The FDA controls created at the start of the year are supposed to restrict the use of antibiotics in animals for weight gain and tighten prescription requirements.
At the time, many food safety advocates and scientists viewed the new controls as a giant leap forward.
But the Government Accountability Office in its report found that the controls — sometimes referred to as the “judicious use program” — might not lead to better oversight after all. Too many loose ends still remain, GAO found.
Some antibiotics do not define duration of use on their labels, for example. That leads to producers using them for extended periods when, in reality, they only need those drugs for a week or less. Without developing a process to establish appropriate durations of use on labels, government agencies will not know whether they’re making progress toward real, practical “judicious use.”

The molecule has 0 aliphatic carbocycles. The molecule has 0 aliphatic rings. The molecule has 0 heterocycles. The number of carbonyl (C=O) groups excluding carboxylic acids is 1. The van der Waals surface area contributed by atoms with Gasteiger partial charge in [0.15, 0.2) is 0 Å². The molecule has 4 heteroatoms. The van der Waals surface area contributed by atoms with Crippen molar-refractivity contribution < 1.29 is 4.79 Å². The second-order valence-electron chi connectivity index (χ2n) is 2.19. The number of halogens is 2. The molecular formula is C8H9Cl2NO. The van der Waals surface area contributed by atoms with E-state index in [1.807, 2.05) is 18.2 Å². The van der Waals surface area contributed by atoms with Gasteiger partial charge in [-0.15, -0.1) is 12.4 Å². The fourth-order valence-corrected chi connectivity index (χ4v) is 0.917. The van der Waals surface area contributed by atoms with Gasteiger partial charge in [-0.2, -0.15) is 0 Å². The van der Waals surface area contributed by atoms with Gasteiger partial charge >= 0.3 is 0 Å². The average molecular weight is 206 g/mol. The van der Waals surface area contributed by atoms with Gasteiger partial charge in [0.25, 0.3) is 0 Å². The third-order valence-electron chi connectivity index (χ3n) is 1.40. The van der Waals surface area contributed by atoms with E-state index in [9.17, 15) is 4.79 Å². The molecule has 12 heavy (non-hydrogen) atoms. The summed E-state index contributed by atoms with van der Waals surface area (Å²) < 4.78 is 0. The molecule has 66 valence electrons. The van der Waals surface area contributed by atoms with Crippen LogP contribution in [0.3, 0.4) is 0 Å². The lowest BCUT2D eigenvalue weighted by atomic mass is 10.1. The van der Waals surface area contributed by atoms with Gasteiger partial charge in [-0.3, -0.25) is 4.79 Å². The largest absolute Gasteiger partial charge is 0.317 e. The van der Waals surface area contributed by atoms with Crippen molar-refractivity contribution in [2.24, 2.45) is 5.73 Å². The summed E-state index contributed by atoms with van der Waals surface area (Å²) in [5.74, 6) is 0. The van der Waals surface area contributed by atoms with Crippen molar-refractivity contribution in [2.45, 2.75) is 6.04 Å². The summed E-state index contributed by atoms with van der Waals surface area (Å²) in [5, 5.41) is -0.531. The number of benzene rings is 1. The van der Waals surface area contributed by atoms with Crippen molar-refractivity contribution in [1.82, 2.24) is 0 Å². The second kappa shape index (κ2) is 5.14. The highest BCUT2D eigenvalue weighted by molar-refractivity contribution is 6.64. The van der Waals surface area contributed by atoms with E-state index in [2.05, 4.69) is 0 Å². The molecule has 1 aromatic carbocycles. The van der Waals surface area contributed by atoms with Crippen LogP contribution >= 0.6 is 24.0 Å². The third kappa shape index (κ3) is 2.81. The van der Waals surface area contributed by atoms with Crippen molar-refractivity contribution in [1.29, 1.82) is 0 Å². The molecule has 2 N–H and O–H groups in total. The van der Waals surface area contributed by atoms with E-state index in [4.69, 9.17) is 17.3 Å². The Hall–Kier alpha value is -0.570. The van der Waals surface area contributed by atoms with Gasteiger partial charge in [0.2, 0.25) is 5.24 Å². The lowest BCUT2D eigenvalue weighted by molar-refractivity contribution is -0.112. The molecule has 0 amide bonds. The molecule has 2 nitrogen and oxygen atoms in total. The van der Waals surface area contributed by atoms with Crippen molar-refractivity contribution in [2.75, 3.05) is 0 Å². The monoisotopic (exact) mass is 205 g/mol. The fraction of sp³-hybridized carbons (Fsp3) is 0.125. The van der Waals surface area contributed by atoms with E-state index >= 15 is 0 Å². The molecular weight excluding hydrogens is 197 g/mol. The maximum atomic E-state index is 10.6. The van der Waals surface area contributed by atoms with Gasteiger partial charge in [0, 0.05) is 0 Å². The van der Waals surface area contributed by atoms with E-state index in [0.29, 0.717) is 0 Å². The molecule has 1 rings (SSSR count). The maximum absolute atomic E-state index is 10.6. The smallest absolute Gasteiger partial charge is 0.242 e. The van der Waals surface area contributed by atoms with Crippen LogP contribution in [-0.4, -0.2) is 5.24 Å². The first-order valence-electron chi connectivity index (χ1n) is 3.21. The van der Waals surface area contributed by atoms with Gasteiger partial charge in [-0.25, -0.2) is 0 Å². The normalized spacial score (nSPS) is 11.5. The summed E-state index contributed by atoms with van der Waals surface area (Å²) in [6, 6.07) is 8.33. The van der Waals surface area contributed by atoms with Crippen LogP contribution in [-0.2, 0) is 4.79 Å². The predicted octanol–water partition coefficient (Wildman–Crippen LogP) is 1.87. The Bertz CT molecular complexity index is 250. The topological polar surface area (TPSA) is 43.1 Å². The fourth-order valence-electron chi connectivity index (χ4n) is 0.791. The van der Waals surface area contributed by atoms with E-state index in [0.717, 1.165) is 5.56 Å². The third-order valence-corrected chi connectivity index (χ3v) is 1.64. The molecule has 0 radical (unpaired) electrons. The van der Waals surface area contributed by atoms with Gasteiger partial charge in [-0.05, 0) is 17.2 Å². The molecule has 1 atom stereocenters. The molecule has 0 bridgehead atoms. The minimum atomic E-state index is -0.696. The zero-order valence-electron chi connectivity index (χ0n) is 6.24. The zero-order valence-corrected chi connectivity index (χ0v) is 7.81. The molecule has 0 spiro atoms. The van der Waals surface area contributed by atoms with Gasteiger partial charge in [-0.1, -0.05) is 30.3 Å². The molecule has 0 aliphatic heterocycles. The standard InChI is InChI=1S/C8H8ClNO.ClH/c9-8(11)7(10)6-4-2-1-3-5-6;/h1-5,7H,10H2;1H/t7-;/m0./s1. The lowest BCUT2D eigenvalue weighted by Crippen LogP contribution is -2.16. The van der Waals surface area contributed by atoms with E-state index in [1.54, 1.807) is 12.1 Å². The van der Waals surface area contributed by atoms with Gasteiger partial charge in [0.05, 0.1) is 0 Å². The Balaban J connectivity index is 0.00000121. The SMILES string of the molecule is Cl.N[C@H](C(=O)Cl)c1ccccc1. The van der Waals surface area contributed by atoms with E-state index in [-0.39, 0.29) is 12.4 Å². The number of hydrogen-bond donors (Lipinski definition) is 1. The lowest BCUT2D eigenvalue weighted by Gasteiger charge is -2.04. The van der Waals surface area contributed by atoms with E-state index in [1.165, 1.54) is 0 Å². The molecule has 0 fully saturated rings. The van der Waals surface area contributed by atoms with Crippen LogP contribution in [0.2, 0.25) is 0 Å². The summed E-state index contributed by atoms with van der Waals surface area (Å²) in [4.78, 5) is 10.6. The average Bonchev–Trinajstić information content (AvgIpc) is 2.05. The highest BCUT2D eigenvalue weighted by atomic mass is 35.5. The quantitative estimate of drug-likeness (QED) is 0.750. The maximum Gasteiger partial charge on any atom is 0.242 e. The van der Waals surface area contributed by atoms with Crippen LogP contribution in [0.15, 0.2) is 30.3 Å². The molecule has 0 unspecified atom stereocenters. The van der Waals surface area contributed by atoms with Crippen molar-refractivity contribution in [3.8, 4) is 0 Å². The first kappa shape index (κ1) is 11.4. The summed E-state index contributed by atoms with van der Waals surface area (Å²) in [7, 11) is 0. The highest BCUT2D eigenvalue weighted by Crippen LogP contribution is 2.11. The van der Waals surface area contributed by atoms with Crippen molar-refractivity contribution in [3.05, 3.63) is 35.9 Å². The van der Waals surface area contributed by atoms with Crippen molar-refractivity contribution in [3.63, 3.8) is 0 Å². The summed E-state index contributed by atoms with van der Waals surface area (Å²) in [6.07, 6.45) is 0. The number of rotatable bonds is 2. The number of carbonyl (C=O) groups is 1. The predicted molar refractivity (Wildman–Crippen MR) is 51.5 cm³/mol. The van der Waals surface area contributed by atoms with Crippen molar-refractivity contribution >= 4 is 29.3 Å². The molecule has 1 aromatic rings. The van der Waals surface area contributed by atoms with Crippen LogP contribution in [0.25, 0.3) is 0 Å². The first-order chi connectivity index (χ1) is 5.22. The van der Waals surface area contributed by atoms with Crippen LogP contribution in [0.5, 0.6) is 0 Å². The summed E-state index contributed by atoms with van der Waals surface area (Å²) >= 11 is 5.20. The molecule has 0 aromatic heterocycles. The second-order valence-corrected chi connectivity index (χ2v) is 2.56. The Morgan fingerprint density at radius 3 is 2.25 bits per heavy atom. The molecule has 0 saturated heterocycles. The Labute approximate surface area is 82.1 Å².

In its report, GAO also highlighted the fact that USDA and FDA do not conduct on-farm investigations during outbreaks from foodborne illness, including illnesses linked to antibiotic-resistant pathogens in animal products.
The Government Accountability Office has brought up the issue of antibiotic resistance in livestock at least two other times besides its latest report — once in 2004 and then again in 2011.
To improve oversight, GAO recommended that USDA and FDA develop more effective metrics for assessing the progress their programs are making.
It also recommended that the agencies work together to conduct on-farm investigations when needed.
“Regulation of antibiotic use in food animals in the U.S. has been minimal and progressed incredibly slowly, especially compared to countries in the European Union, which began restricting and banning the use of certain important antibiotics in food animals as early as the 1970s,” Harsh said.